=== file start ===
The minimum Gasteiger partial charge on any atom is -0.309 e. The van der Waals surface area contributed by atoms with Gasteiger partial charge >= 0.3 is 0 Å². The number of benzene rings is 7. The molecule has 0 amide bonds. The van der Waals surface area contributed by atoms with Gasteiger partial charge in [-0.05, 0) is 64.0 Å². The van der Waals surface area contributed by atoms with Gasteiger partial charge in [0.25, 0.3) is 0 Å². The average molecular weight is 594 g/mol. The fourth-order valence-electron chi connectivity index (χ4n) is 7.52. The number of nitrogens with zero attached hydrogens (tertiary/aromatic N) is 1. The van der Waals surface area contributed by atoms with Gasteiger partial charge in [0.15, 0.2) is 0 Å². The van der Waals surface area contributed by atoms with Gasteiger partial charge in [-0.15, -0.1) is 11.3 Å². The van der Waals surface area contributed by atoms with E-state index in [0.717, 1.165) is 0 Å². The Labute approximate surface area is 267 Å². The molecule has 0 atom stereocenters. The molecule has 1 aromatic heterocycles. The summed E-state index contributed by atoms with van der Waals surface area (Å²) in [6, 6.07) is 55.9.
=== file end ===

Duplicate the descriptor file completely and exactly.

The minimum Gasteiger partial charge on any atom is -0.309 e. The van der Waals surface area contributed by atoms with Gasteiger partial charge >= 0.3 is 0 Å². The number of benzene rings is 7. The molecule has 0 amide bonds. The van der Waals surface area contributed by atoms with Gasteiger partial charge in [-0.05, 0) is 64.0 Å². The van der Waals surface area contributed by atoms with Gasteiger partial charge in [0.25, 0.3) is 0 Å². The average molecular weight is 594 g/mol. The fourth-order valence-electron chi connectivity index (χ4n) is 7.52. The number of nitrogens with zero attached hydrogens (tertiary/aromatic N) is 1. The van der Waals surface area contributed by atoms with Gasteiger partial charge in [0.15, 0.2) is 0 Å². The van der Waals surface area contributed by atoms with Gasteiger partial charge in [-0.15, -0.1) is 11.3 Å². The van der Waals surface area contributed by atoms with E-state index in [0.717, 1.165) is 0 Å². The Labute approximate surface area is 267 Å². The molecule has 0 atom stereocenters. The molecule has 1 aromatic heterocycles. The summed E-state index contributed by atoms with van der Waals surface area (Å²) in [6, 6.07) is 55.9.